Why Use Copper Cookware?

Copper has become the pinnacle of luxury kitchenware. But why use copper cookware? What are the benefits of copper cookware?

Does it have a magic ability to make your food taste better? Cook more efficiently? Or, do people just love it for its shiny, bronzed appearance? 

Well, the truth is, there are several reasons why you should use copper cookware. And today, we’ll discover everything there is to know about copper pots and pans.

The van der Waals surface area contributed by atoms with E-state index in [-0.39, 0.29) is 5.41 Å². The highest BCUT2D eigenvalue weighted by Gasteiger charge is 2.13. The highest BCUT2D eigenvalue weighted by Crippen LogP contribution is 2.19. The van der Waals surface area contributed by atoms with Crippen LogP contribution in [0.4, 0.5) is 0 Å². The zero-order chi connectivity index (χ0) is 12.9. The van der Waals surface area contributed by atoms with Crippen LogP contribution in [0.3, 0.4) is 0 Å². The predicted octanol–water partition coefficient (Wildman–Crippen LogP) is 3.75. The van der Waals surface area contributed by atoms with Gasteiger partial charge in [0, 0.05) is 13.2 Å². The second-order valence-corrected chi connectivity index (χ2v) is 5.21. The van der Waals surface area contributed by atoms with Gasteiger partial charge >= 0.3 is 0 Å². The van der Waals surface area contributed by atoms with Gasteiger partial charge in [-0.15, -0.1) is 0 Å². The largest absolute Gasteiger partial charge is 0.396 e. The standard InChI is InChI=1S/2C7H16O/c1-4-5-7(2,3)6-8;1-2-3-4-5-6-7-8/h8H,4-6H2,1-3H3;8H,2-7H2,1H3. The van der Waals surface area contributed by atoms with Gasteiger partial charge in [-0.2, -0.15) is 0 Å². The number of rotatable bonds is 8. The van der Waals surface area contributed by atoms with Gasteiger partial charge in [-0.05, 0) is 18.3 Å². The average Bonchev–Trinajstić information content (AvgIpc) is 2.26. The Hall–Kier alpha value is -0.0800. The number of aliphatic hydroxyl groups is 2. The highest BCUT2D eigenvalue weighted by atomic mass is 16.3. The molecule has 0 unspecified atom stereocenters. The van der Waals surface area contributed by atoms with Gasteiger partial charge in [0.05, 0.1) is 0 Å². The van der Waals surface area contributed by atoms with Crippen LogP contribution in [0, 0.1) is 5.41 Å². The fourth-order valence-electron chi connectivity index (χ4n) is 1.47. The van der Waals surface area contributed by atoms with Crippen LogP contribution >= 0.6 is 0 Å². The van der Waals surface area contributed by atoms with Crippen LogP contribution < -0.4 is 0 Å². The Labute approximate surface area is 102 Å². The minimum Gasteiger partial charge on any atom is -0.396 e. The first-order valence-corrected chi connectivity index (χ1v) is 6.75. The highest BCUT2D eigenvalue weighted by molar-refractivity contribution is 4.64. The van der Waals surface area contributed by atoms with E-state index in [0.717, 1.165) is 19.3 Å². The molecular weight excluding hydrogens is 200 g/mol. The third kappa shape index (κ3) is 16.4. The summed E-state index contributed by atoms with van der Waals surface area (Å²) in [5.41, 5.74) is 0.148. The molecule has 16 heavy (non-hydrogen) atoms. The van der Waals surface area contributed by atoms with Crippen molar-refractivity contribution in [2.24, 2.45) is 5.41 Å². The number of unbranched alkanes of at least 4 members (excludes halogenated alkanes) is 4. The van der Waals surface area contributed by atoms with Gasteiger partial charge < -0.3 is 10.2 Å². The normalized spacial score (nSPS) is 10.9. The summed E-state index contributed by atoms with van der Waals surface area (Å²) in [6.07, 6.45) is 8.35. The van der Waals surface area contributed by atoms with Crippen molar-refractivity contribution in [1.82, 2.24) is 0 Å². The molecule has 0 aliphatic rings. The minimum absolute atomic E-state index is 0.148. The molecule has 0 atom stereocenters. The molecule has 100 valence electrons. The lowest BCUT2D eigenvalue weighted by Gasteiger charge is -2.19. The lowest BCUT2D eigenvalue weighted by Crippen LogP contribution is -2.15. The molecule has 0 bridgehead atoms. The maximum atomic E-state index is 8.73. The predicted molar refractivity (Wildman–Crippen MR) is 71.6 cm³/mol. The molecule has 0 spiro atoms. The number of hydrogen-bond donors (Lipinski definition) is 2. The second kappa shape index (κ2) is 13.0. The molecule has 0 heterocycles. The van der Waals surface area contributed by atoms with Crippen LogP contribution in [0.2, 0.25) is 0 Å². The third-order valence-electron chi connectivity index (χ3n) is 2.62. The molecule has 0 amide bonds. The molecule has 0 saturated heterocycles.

History of Copper

Copper dates back just over 10,000 years, where for roughly five millennia, it was the only metal humans knew. Its popularity grew as civilizations improved their metallurgical technique.

Soon, copper replaced stone as the primary material for tools and cookware.

One of the places where the use of copper was well-documented was in ancient Egypt. Not only was it used for containers and cookware, but also in medical practices. 

You see, copper has antimicrobial abilities. A medical text—the Smith Papyrus—records the use of this material to sterilize wounds and even drinking water.

So, it isn’t that surprising that copper remains so popular today.

Are Copper Pans Good?

Yes, copper pans are good. Copper is a fantastic heat conductor—it distributes heat evenly and efficiently, minimizing hot spots.